Our brain is wired to perform calculations that let us judge how far away an object is when we walk or jump around or reach for a container of milk. Although this task may seem easy, it turns out that calculating depth is surprisingly complex.
When we look at an object, our eyes project the three-dimensional structure onto a two-dimensional retina. To see the three dimensions, our brain must reconstruct the three-dimensional world from our two-dimensional retinal images. We have learned to judge depth using a variety of visual cues, some involving just one eye (monocular vision) and others involving both eyes (binocular vision).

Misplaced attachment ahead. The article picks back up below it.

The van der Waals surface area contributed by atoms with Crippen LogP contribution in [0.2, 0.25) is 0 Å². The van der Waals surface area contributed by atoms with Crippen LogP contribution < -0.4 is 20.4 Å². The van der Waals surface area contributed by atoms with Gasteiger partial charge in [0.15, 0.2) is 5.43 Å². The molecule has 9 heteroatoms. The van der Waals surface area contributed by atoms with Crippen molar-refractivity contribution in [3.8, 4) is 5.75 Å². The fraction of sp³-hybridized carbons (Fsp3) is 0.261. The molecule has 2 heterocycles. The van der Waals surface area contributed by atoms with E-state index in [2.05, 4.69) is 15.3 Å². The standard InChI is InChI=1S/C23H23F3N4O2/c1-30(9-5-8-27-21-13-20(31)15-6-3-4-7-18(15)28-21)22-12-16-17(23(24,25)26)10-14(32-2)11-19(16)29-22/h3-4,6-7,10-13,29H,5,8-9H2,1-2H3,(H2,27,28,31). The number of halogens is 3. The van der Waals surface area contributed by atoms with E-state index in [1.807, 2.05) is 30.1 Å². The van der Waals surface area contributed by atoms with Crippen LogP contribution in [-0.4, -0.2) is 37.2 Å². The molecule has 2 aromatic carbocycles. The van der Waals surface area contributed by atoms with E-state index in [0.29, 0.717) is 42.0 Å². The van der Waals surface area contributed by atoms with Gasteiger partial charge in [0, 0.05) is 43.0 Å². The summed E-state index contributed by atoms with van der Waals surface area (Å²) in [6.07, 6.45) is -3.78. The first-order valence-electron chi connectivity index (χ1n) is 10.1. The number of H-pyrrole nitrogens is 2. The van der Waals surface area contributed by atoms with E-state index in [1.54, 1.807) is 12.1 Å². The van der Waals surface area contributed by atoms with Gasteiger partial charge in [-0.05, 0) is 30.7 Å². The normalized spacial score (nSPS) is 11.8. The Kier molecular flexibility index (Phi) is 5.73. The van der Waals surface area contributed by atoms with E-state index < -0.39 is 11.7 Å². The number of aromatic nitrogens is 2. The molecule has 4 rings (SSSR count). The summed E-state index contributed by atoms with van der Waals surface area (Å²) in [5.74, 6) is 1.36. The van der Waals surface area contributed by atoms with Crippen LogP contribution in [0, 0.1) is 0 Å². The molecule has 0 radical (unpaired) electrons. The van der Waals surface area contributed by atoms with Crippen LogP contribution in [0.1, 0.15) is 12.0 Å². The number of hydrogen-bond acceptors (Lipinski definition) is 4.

Your brain is doing some amazing calculations as you read these words. Not only are your recognising the letters, the upright and top cross of the 'T', but you are also understanding what they mean. Imagine if you could build a computer with the same kinds of skills? Computer Scientists are looking at how our brains work to build better machines. One area where people are far better than current technology is in seeing. Around half your brain is estimated to be involved in processing some type of information from your eyes.